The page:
Randy Newman phrases it quite beautifully when he tackles this question, he says,
“Perhaps that puzzling opening sequence is why the book (Job) is so long. It has to be. God wants us to be healed, not informed, and that takes time.”

We see that as the book of Job comes to an end, and God’s questioning comes to an end, Job (Chapter 42) responds to God with:

“I know that you can do all things; no purpose of yours can be thwarted. 
You asked, ‘Who is this that obscures my plans without knowledge?’ 
Surely I spoke of things I did not understand, things too wonderful for me to know.
You said, ‘Listen now, I will speak; I will question you and you shall answer me.’ 
My ears had heard of you but now my eyes have seen you. Therefore I despise myself and repent in dust and ashes.”

Job’s response teaches us that with our finite wisdom we may never be able to completely comprehend why we suffer. God’s end goal is not for us to ultimately receive an intellectual satisfaction in an answer to WHY He allowed suffering but to answer the more important question, WHO He is. This leaves us with a choice to choose how to respond in times of suffering. Some may choose to be resentful to God or refuse to believe in His existence or goodness, but how does not having God in the picture make it any better?

After an insightful conversation with Pastor Duncan Robinson (Radio host of Sydney's Christian radio - HOPE 103.2), something He said proved so true. He said,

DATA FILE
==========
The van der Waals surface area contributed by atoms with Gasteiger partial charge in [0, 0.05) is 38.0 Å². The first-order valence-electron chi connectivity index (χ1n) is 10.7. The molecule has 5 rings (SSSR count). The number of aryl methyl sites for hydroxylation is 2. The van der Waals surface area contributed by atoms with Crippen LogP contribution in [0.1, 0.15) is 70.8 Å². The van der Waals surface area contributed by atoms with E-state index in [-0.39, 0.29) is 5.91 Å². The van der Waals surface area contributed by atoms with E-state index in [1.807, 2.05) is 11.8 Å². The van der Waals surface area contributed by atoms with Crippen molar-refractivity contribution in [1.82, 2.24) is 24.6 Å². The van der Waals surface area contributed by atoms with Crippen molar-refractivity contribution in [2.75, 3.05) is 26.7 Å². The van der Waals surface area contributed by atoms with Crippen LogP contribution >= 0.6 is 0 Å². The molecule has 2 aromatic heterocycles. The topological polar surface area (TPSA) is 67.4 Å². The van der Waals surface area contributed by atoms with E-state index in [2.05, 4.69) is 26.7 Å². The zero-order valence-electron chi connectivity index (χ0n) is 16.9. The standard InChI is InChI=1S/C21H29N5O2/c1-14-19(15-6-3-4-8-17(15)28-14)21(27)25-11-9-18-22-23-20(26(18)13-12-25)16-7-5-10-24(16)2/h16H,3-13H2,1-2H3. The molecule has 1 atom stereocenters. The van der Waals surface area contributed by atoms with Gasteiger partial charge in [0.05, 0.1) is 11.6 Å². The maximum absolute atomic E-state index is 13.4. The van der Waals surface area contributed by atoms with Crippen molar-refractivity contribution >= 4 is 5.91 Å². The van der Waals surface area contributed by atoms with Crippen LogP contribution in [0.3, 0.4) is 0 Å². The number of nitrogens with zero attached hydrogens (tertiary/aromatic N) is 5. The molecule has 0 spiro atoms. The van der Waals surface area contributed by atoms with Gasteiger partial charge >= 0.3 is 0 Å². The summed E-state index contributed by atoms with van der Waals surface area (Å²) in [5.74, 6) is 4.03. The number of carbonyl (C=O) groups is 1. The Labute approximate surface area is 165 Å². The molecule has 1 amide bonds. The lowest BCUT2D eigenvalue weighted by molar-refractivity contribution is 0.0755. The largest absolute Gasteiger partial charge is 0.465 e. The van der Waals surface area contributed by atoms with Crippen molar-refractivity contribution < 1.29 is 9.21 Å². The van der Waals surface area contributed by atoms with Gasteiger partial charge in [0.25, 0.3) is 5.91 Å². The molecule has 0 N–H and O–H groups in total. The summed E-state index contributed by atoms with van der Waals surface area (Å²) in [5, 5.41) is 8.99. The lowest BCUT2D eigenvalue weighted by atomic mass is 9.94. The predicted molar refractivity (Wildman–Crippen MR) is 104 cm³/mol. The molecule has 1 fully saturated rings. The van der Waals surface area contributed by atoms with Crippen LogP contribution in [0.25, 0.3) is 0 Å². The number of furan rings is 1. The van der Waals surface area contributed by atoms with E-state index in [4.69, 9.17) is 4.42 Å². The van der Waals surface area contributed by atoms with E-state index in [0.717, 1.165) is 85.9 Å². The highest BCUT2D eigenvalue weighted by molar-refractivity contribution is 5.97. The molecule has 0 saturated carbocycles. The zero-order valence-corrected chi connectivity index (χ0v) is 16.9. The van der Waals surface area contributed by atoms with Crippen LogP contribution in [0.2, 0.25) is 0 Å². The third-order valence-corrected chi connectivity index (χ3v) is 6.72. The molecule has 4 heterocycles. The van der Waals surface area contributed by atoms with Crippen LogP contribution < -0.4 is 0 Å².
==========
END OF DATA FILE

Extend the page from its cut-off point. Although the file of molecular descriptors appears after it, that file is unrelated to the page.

“Suffering calls into question all the things of value. What is life worth, why do we demand justice, what is right and good. Suffering serves as a reminder that life has value and something has ascribed that with value. Something higher than humanity. Suffering holds a match to our values and questions what we have faith in. Suffering is complex. It’s part of a broken world. It’s also a necessity for faith in something — It’s the great unpleasant fertile soil of faith development.”

Maybe this wasn’t quite the response you were looking for as you search for the answers to suffering and evil in the world, but could you find liberation knowing that you don’t need to know the ‘why’ but as long as you know the ‘who’ to run to in times like this, because He promises that we will have ultimate hope and peace in spite of anything and everything that has and will happen?

Final thoughts:
Have there been doubts and questions in your mind about suffering that you always wanted to demand an explanation? Or maybe right now you are facing difficulty coping with a loss. In face of suffering, you have a choice — to be bitter at God or reach out to God in faith. As Billy Graham says, “It is better to face something like this with God than without Him.” Jesus understands suffering more than anyone else as He was crucified on the cross. His death and resurrection teaches us that God does not necessarily remove suffering but will always walk with us to overcome it. Take time to meditate and pray, let God walk with you in this journey.

Alyssa Mak